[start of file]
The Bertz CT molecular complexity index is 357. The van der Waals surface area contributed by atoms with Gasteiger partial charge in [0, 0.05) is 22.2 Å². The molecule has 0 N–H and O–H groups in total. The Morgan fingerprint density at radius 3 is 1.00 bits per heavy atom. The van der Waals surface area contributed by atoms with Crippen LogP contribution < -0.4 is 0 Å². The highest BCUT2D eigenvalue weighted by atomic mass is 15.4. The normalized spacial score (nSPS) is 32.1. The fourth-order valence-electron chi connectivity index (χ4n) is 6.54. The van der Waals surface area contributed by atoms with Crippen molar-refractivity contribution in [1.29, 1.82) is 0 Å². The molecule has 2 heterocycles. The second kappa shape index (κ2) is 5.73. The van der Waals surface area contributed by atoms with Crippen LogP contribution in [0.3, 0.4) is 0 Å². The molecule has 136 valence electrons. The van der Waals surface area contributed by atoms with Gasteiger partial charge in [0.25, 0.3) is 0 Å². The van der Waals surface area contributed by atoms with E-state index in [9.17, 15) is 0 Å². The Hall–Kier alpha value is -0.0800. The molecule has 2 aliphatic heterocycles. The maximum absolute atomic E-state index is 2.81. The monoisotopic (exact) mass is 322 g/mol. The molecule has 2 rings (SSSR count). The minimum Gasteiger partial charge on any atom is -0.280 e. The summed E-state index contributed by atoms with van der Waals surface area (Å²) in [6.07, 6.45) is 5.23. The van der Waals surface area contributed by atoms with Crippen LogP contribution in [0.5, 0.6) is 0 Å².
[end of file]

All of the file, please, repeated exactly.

The Bertz CT molecular complexity index is 357. The van der Waals surface area contributed by atoms with Gasteiger partial charge in [0, 0.05) is 22.2 Å². The molecule has 0 N–H and O–H groups in total. The Morgan fingerprint density at radius 3 is 1.00 bits per heavy atom. The van der Waals surface area contributed by atoms with Crippen LogP contribution < -0.4 is 0 Å². The highest BCUT2D eigenvalue weighted by atomic mass is 15.4. The normalized spacial score (nSPS) is 32.1. The fourth-order valence-electron chi connectivity index (χ4n) is 6.54. The van der Waals surface area contributed by atoms with Crippen molar-refractivity contribution in [1.29, 1.82) is 0 Å². The molecule has 2 heterocycles. The second kappa shape index (κ2) is 5.73. The van der Waals surface area contributed by atoms with Crippen LogP contribution in [0.3, 0.4) is 0 Å². The molecule has 136 valence electrons. The van der Waals surface area contributed by atoms with Gasteiger partial charge in [0.25, 0.3) is 0 Å². The van der Waals surface area contributed by atoms with E-state index in [9.17, 15) is 0 Å². The Hall–Kier alpha value is -0.0800. The molecule has 2 aliphatic heterocycles. The maximum absolute atomic E-state index is 2.81. The monoisotopic (exact) mass is 322 g/mol. The molecule has 2 rings (SSSR count). The minimum Gasteiger partial charge on any atom is -0.280 e. The summed E-state index contributed by atoms with van der Waals surface area (Å²) in [6.07, 6.45) is 5.23. The van der Waals surface area contributed by atoms with Crippen LogP contribution in [0.5, 0.6) is 0 Å².